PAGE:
Oh, absolutely. I never would’ve known this feeling, and it’s a crazy feeling, to think about how long ago I wrote [the song], and how people still sing along, and everyone still pulls their phones out whenever we start playing it. That I don’t understand. But it still seems to be something that affects people — you’ll look out into the crowd and see couples moving closer together and singing to each other and shit like that. It’s very touching.

Is there one image from the video that really sticks with you?

Yeah. It’s just the hand opening with different-colored candy in it. For some reason, that image is very visual, because it’s the bait for the kid, and it’s symbolic.

Is the power of Twitter and social media in 2019 equivalent to the power of MTV in the early to mid-’90s? Do you think the video could be even more effective now?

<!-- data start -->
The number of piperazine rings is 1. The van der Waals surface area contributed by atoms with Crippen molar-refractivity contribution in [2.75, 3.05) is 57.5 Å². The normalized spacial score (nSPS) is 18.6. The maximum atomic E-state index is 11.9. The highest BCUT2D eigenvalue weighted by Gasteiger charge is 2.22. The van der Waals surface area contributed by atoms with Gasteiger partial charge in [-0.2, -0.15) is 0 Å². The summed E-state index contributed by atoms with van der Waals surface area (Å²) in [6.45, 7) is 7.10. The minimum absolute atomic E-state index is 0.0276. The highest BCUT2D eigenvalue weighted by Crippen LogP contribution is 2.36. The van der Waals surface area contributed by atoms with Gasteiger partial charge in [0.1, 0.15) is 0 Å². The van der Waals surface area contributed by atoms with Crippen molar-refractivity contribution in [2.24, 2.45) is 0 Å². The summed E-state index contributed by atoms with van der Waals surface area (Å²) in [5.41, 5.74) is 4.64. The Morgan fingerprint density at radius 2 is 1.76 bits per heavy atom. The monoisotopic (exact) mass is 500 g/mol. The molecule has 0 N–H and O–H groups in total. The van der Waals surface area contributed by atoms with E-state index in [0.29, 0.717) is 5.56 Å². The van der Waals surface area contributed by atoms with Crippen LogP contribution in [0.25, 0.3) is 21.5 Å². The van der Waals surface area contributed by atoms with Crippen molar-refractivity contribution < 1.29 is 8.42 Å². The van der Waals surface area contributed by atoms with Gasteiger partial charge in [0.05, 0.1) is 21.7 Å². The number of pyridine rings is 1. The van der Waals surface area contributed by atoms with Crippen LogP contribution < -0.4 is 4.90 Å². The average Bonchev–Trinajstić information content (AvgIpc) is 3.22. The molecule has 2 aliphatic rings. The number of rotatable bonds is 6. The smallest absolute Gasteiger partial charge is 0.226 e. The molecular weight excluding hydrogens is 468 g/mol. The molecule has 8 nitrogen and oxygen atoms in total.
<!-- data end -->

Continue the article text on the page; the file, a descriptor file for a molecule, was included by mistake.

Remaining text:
Wow, I hadn’t thought about that. But yeah… however they could get it out there. If it does have an impact at all, I’m pretty thankful that they thought of involving this song for their rebooting of the concept. It’s all with very real intentions and very sincere wanting to help.

But yeah, those who used to be glued to MTV are now glued to their phones, and it’s a different generation. It probably is a more fluid way to get it out there [over social media].

What are Soul Asylum’s plans for the immediate future?

Planning on a new album for this fall, and everybody seems pretty excited about it. I think we have enough material, which is kinda decided by the band. So I just keep writing songs until we have enough for a record, and I think we have enough for a record, which means we gotta finish it, do the mix, make some artwork and put it out there… it should be good. When I listen I think, “Mmm, this is different in a good way.” I started out in an acoustic frame of mind. We had talked about making a live acoustic record. But yeah, we’re making mixes and we’re listening and we’re trying to decide which 12 songs to put on the record. And once that’s sewn up, it should be ready to go.

A version of this article originally appeared on Billboard.